I recently took a trip to Norway and had to be back at work 8 hours after I got home. I was preparing for the worst, for falling asleep at my desk and being miserable the first few days after getting back, exhausted from the time difference, but this trick worked like a charm and I was back in action like I never left.
Jetlag is caused when you're on a sleep schedule from a different time zone. For example, Norway is 6 hours ahead of what I'm used to here, in Atlanta. So, when it's midnight Norway, it's 6pm back home. You can imagine the confusion to my body when I'm trying to go to sleep at midnight and it thinks it's time for dinner. It would be so easy to stay up 6 more hours and end up going to bed 6am local time (not great).
The trick is to force yourself to get on the right sleep schedule. Easier said than done, right? It's actually not as hard as you think. To get onto your new sleep schedule you have to keep yourself from sleeping when you immediately feel like it because that isn’t the right time to sleep in your new time zone. But make sure you sleep when it’s night time in your new time zone. It worked out that way for us on this trip because we were traveling for 24+ hours each way. We stayed up that entire 24+ hours making us exhausted and able to fall asleep at any time. We purposefully didn’t get any sleep during travel so that we could go to sleep at a normal time for the time zone we were currently in. Then (even if we sleep a couple extra hours) we are waking up in the morning and are set to keep our days and nights at the correct times.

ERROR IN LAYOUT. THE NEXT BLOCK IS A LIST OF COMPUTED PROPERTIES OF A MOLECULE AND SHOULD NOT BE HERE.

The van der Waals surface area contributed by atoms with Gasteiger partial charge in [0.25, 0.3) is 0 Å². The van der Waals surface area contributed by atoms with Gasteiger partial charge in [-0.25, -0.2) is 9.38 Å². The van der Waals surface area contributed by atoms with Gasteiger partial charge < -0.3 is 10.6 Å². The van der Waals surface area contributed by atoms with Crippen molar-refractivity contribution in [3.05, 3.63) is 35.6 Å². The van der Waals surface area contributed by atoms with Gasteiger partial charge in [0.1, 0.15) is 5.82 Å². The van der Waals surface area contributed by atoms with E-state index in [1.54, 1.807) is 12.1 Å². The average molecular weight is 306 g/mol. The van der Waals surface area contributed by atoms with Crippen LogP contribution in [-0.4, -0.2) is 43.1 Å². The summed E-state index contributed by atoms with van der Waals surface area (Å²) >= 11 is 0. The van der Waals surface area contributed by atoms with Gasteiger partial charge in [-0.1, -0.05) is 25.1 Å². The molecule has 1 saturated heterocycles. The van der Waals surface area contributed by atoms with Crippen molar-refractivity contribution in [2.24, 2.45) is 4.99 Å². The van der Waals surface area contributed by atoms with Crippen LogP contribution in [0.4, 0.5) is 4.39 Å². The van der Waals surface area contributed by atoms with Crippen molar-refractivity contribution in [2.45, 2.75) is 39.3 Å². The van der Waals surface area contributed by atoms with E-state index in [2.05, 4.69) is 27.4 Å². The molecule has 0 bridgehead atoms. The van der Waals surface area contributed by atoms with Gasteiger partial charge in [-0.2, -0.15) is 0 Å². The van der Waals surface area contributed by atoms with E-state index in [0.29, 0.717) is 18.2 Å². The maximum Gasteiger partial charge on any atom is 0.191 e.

It's not a lot of fun to basically pull an all nighter when you also have the stress of catching a flight, but it's totally worth it to make your transition that much easier. I've done this a few times, going to and from places all over the world, and it makes the transition a lot less taxing. My eating schedule is taking a bit longer to regulate but my sleep is back on track.